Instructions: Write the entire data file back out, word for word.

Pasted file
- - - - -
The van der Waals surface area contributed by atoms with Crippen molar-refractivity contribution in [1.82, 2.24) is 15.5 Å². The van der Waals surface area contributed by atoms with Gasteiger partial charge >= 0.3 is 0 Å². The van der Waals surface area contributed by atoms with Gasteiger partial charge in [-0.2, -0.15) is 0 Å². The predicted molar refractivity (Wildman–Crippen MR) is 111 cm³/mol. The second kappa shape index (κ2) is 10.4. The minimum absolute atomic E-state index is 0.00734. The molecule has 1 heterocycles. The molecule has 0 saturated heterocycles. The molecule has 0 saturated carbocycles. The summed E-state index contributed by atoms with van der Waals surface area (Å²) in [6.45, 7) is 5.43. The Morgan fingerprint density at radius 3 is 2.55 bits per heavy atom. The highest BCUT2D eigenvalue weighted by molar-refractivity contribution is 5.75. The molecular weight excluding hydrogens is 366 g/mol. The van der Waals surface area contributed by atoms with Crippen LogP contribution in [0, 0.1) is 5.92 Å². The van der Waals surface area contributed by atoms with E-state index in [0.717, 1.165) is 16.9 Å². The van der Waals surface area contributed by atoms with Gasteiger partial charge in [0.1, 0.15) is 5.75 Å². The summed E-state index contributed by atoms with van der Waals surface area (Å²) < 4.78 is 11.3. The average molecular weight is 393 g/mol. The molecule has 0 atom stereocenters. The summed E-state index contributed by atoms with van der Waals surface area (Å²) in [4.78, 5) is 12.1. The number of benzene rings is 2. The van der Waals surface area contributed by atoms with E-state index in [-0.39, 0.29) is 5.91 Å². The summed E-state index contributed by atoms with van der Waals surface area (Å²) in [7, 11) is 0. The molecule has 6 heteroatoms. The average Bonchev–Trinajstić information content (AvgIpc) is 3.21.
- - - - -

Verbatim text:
The van der Waals surface area contributed by atoms with Crippen molar-refractivity contribution in [1.82, 2.24) is 15.5 Å². The van der Waals surface area contributed by atoms with Gasteiger partial charge >= 0.3 is 0 Å². The van der Waals surface area contributed by atoms with Gasteiger partial charge in [-0.2, -0.15) is 0 Å². The predicted molar refractivity (Wildman–Crippen MR) is 111 cm³/mol. The second kappa shape index (κ2) is 10.4. The minimum absolute atomic E-state index is 0.00734. The molecule has 1 heterocycles. The molecule has 0 saturated heterocycles. The molecule has 0 saturated carbocycles. The summed E-state index contributed by atoms with van der Waals surface area (Å²) in [6.45, 7) is 5.43. The Morgan fingerprint density at radius 3 is 2.55 bits per heavy atom. The highest BCUT2D eigenvalue weighted by molar-refractivity contribution is 5.75. The molecular weight excluding hydrogens is 366 g/mol. The van der Waals surface area contributed by atoms with Crippen LogP contribution in [0, 0.1) is 5.92 Å². The van der Waals surface area contributed by atoms with E-state index in [0.717, 1.165) is 16.9 Å². The van der Waals surface area contributed by atoms with Gasteiger partial charge in [0.1, 0.15) is 5.75 Å². The summed E-state index contributed by atoms with van der Waals surface area (Å²) < 4.78 is 11.3. The average molecular weight is 393 g/mol. The molecule has 0 atom stereocenters. The summed E-state index contributed by atoms with van der Waals surface area (Å²) in [4.78, 5) is 12.1. The number of benzene rings is 2. The van der Waals surface area contributed by atoms with E-state index in [-0.39, 0.29) is 5.91 Å². The summed E-state index contributed by atoms with van der Waals surface area (Å²) in [7, 11) is 0. The molecule has 6 heteroatoms. The average Bonchev–Trinajstić information content (AvgIpc) is 3.21.